When Luejean Gibson investigated what was agitating her dog Monday evening she felt like she had wandered into a scene out of a B movie.
Crawling out of the manhole directly in front of her house was a swarm of cockroaches. She didn’t know why there were coming out in large numbers but she didn’t want them coming into her 911 Joe Louis Ave. residence.
“It’s like something out of a horror movie,” she said, talking on her cell phone to a reporter as she stomped and sprayed the crawling bugs. “This is an invasion. It’s a mess down here. This is bad. Roaches are everywhere.”
Gibson, some of her relatives and neighbors spent an hour killing cockroaches before the number coming out of the manhole slowed. Her dog first alerted her to the situation at about 6:20 p.m.
“We was sitting on the porch and all of a sudden we heard the dog messing with something, and they were everywhere,” said Gibson, who has lived in the house since 1974. “You’d have to see it to believe it. You’d kill one and three or four would come out behind it.”
When an Observer reporter arrived about an hour and a half later there were what looked like a couple of hundred dead roaches on and immediately around the cover. Roaches still continued to come out of around the manhole, usually one but sometimes two or three in quick succession.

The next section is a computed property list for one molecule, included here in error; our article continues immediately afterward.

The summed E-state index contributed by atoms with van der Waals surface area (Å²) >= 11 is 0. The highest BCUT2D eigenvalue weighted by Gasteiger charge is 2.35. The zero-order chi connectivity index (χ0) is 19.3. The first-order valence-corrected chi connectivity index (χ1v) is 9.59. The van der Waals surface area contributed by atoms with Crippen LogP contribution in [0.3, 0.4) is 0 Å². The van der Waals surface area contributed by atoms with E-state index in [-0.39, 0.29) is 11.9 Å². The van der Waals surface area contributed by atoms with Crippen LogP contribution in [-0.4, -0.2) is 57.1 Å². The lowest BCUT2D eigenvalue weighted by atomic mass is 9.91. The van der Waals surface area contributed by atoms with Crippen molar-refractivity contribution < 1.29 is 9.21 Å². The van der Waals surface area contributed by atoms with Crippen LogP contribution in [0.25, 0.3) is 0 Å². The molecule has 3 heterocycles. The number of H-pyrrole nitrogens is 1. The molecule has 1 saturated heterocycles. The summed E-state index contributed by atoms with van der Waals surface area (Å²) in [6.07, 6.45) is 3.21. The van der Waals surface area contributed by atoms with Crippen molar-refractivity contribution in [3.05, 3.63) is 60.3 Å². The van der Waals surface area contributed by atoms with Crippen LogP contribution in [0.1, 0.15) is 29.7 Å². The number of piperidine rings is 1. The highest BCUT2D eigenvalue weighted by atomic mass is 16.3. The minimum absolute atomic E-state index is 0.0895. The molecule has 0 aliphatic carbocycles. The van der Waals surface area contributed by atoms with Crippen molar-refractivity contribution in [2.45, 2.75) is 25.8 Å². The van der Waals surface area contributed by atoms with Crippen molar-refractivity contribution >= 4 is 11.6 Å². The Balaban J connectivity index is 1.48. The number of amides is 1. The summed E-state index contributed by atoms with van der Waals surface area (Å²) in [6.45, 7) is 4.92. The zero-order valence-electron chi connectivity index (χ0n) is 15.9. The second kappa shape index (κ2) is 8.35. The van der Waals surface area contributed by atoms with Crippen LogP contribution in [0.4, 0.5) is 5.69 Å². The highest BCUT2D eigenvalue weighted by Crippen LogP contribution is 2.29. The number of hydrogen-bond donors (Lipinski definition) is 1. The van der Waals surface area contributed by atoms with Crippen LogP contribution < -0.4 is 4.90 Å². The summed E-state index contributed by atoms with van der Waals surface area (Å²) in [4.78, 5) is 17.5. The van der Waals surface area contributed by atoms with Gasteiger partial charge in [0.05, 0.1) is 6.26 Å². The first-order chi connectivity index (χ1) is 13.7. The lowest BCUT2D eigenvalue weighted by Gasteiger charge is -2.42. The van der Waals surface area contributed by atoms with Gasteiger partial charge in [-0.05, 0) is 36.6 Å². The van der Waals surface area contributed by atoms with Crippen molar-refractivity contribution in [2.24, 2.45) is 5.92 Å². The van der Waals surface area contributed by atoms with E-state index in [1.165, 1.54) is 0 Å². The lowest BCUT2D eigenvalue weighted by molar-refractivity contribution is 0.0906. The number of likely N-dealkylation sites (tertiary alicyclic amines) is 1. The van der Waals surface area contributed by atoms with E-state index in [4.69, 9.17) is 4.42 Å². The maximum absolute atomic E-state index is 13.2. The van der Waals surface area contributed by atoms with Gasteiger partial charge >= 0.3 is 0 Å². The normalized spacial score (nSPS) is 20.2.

Eventually Gibson plugged the hole through which the roaches were escaping onto the street. She said efforts to get city officials to take care of the swarming roaches were unsuccessful.
Roger King, Moultrie utilities director, said Tuesday that he has never heard of such an incident and is not sure what could have driven the insects to swarm out of the sewer.
“It’s a mystery,” he said.
When utility workers met with Gibson on Tuesday and opened the manhole cover there was no excess number of roaches at the location, King said.
“Clearly there was a problem last night,” he said. “When we got there today there was no problem. It’s cleared up right now.”
King said that the first idea that came to mind to deal with that particular scenario would have been tossing some bug bombs inside the manhole. Since there were no roaches exiting the manhole on Tuesday no remedial action was necessary.
“It’s not unusual to have roaches in manholes,” he said. “As amazing as it sounds, that’s a good thing for us. That means there’s not enough methane gas in there to kill them. It’s not unusual to see a number of cockroaches when you open a manhole cover. But I’ve never had that kind of experience with them before.”
King speculated that the presence of methane or rising water could have caused the roaches to rush out onto the street.
“I don’t know, I really don’t,” he said.
Utility customers who encounter after-hours problems can contact a 24-hour service line at (229) 890-5435.